I always press “Like.” But privately, I feel left behind in what Vanity Fair described last August as a “dating apocalypse.” Of course, plenty of single men and women like me don’t seek out one-night stands.But I feel like, in the dating-app era, many aren’t keen on investing lots of quality time in any particular match when a better one might be a swipe away.Still, with so many other people in their twenties on dating apps, she figured she might as well give online dating a chance.She created an account on Ok Cupid and set a challenge for herself: she would go on three dates. She actually did go on a date with a guy she met on Twitter through a mutual friend, and she met and bonded with one of her current friends through Words With Friends.“I’m only good for getting drunk and having sex,” he said.
I started to wonder: Is there really a commitment problem among people my age?
We stood in the warm Southern California night under suburban streetlights: Myself and a bespectacled entertainment writer/director with a boyish face, whom I met on Tinder.
Dinner had started off strong, with talk of sci-fi over salads, but quickly unraveled around issues of life goals and values.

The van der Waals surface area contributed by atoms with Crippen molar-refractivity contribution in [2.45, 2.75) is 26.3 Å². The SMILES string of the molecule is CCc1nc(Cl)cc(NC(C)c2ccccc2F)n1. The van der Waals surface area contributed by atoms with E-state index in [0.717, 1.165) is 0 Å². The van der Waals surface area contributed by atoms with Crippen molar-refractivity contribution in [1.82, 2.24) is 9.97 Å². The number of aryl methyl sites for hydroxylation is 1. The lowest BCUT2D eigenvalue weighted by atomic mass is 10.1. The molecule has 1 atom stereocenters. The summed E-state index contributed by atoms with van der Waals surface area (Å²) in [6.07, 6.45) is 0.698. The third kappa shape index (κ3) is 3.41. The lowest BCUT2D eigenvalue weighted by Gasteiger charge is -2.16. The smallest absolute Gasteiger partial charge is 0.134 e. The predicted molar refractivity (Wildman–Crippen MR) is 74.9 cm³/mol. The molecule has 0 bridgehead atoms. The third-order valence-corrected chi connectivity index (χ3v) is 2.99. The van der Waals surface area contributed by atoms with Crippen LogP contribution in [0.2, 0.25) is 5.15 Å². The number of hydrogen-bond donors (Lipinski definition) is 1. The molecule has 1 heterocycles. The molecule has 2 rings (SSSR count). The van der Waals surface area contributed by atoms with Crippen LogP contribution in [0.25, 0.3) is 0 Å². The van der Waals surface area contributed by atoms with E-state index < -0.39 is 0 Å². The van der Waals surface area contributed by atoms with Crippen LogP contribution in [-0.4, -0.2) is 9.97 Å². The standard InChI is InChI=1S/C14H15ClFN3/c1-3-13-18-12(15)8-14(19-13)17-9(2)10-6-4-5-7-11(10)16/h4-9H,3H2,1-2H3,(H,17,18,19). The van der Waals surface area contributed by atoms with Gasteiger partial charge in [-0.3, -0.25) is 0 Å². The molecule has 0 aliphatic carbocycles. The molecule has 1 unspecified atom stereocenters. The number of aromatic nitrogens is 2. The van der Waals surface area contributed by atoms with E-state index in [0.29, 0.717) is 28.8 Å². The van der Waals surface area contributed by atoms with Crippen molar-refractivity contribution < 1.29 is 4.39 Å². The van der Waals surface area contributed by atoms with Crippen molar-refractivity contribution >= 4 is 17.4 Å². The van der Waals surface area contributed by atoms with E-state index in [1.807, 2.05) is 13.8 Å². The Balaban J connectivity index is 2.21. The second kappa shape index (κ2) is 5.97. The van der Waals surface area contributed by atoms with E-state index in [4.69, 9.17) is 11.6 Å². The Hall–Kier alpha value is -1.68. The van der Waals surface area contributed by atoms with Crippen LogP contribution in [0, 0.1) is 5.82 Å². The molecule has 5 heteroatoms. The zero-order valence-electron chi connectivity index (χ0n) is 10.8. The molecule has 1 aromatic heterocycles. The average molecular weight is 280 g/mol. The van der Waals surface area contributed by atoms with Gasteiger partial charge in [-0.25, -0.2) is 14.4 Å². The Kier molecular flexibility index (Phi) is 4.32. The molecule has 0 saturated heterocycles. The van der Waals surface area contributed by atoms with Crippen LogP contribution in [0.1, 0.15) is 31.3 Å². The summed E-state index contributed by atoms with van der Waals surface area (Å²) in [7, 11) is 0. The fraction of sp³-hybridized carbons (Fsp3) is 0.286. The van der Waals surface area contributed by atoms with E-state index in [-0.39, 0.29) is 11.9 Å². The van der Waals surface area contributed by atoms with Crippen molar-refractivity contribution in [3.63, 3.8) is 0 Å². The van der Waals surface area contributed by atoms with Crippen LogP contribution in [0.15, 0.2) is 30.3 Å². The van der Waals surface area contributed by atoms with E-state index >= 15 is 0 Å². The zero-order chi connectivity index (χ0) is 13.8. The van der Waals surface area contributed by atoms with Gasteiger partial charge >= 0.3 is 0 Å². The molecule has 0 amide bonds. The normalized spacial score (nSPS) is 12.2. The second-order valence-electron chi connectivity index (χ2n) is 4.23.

Three chances to give it a shot before she made a judgement about whether or not she liked online dating. Rather than meeting good matches, she found herself with people she would never have decided to go out with if she had met them in person first, because they had nothing in common. Something about the context of online dating platforms just didn’t click with her.
What’s more, the amount of inappropriate and sometimes downright degrading messages she would get from guys was enough to turn her off dating services. The context felt too much like you were selling yourself to strangers. She decided to adopt a “just say yes” attitude–now, when opportunities for exciting and unusual experiences arose in real life, she would throw herself in head-first, just so see what happens.